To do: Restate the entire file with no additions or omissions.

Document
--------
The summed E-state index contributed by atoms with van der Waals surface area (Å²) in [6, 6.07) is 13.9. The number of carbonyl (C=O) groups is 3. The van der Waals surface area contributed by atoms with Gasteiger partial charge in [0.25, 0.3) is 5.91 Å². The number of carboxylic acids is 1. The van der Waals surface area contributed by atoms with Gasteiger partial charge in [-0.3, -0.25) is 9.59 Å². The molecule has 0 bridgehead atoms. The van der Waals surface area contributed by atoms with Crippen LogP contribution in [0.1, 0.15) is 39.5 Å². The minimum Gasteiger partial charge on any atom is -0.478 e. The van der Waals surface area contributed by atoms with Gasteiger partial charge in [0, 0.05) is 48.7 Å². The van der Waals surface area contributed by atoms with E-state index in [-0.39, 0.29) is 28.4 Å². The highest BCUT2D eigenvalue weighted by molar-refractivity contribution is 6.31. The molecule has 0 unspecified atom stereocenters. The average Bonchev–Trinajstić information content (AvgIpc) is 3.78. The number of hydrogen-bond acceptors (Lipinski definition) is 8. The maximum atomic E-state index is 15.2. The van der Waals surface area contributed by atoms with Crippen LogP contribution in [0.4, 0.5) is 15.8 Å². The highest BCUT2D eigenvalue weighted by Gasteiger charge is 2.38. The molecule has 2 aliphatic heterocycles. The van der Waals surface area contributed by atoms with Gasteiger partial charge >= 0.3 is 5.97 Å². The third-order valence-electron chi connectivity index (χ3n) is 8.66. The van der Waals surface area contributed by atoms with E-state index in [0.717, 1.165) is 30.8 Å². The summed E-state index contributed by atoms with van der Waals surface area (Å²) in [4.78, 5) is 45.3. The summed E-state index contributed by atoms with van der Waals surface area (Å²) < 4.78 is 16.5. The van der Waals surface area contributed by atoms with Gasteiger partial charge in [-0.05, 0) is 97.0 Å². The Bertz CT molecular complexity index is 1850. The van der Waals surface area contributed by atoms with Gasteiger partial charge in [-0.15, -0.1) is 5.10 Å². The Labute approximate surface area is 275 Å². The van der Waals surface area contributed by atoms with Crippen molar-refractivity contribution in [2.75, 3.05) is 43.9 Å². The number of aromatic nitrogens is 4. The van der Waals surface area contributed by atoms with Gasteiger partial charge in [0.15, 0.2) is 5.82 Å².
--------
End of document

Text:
The summed E-state index contributed by atoms with van der Waals surface area (Å²) in [6, 6.07) is 13.9. The number of carbonyl (C=O) groups is 3. The van der Waals surface area contributed by atoms with Gasteiger partial charge in [0.25, 0.3) is 5.91 Å². The number of carboxylic acids is 1. The van der Waals surface area contributed by atoms with Gasteiger partial charge in [-0.3, -0.25) is 9.59 Å². The molecule has 0 bridgehead atoms. The van der Waals surface area contributed by atoms with Crippen LogP contribution in [0.1, 0.15) is 39.5 Å². The minimum Gasteiger partial charge on any atom is -0.478 e. The van der Waals surface area contributed by atoms with Gasteiger partial charge in [0, 0.05) is 48.7 Å². The van der Waals surface area contributed by atoms with E-state index in [-0.39, 0.29) is 28.4 Å². The highest BCUT2D eigenvalue weighted by molar-refractivity contribution is 6.31. The molecule has 0 unspecified atom stereocenters. The average Bonchev–Trinajstić information content (AvgIpc) is 3.78. The number of hydrogen-bond acceptors (Lipinski definition) is 8. The maximum atomic E-state index is 15.2. The van der Waals surface area contributed by atoms with Crippen LogP contribution in [0.4, 0.5) is 15.8 Å². The highest BCUT2D eigenvalue weighted by Gasteiger charge is 2.38. The molecule has 2 aliphatic heterocycles. The van der Waals surface area contributed by atoms with Gasteiger partial charge >= 0.3 is 5.97 Å². The third-order valence-electron chi connectivity index (χ3n) is 8.66. The van der Waals surface area contributed by atoms with E-state index in [0.717, 1.165) is 30.8 Å². The summed E-state index contributed by atoms with van der Waals surface area (Å²) in [4.78, 5) is 45.3. The summed E-state index contributed by atoms with van der Waals surface area (Å²) < 4.78 is 16.5. The van der Waals surface area contributed by atoms with Gasteiger partial charge in [-0.05, 0) is 97.0 Å². The Bertz CT molecular complexity index is 1850. The van der Waals surface area contributed by atoms with Gasteiger partial charge in [-0.15, -0.1) is 5.10 Å². The Labute approximate surface area is 275 Å². The van der Waals surface area contributed by atoms with Crippen molar-refractivity contribution in [2.75, 3.05) is 43.9 Å². The number of aromatic nitrogens is 4. The van der Waals surface area contributed by atoms with Gasteiger partial charge in [0.15, 0.2) is 5.82 Å².